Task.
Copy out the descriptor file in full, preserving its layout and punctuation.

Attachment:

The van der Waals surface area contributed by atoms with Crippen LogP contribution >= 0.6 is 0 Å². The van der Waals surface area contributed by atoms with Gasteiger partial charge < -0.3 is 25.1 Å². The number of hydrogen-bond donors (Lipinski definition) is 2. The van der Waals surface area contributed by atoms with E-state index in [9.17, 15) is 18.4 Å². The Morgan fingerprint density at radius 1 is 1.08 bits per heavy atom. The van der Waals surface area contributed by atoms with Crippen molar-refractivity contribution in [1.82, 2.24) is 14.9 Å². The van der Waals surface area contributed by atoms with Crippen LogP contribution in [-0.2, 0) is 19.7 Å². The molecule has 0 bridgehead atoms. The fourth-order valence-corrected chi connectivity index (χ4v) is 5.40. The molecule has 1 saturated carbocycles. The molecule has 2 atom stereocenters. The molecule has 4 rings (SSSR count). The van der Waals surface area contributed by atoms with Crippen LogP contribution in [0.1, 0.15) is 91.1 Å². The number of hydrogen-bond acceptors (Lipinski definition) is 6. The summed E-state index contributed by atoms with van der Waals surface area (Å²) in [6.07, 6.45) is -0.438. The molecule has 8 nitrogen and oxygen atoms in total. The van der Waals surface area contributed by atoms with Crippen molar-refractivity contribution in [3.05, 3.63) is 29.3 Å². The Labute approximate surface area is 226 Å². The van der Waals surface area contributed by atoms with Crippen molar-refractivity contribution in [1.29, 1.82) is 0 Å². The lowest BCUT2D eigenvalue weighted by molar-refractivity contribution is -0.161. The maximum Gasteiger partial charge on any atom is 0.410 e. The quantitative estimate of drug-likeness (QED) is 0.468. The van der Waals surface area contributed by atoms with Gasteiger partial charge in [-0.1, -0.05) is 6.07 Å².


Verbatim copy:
The van der Waals surface area contributed by atoms with Crippen LogP contribution >= 0.6 is 0 Å². The van der Waals surface area contributed by atoms with Gasteiger partial charge < -0.3 is 25.1 Å². The number of hydrogen-bond donors (Lipinski definition) is 2. The van der Waals surface area contributed by atoms with E-state index in [9.17, 15) is 18.4 Å². The Morgan fingerprint density at radius 1 is 1.08 bits per heavy atom. The van der Waals surface area contributed by atoms with Crippen molar-refractivity contribution in [1.82, 2.24) is 14.9 Å². The van der Waals surface area contributed by atoms with Crippen LogP contribution in [-0.2, 0) is 19.7 Å². The molecule has 0 bridgehead atoms. The fourth-order valence-corrected chi connectivity index (χ4v) is 5.40. The molecule has 1 saturated carbocycles. The molecule has 2 atom stereocenters. The molecule has 4 rings (SSSR count). The van der Waals surface area contributed by atoms with Crippen LogP contribution in [0.1, 0.15) is 91.1 Å². The number of hydrogen-bond acceptors (Lipinski definition) is 6. The summed E-state index contributed by atoms with van der Waals surface area (Å²) in [6.07, 6.45) is -0.438. The molecule has 8 nitrogen and oxygen atoms in total. The van der Waals surface area contributed by atoms with Crippen molar-refractivity contribution in [3.05, 3.63) is 29.3 Å². The Labute approximate surface area is 226 Å². The van der Waals surface area contributed by atoms with Crippen molar-refractivity contribution in [1.29, 1.82) is 0 Å². The lowest BCUT2D eigenvalue weighted by molar-refractivity contribution is -0.161. The maximum Gasteiger partial charge on any atom is 0.410 e. The quantitative estimate of drug-likeness (QED) is 0.468. The van der Waals surface area contributed by atoms with Gasteiger partial charge in [-0.1, -0.05) is 6.07 Å².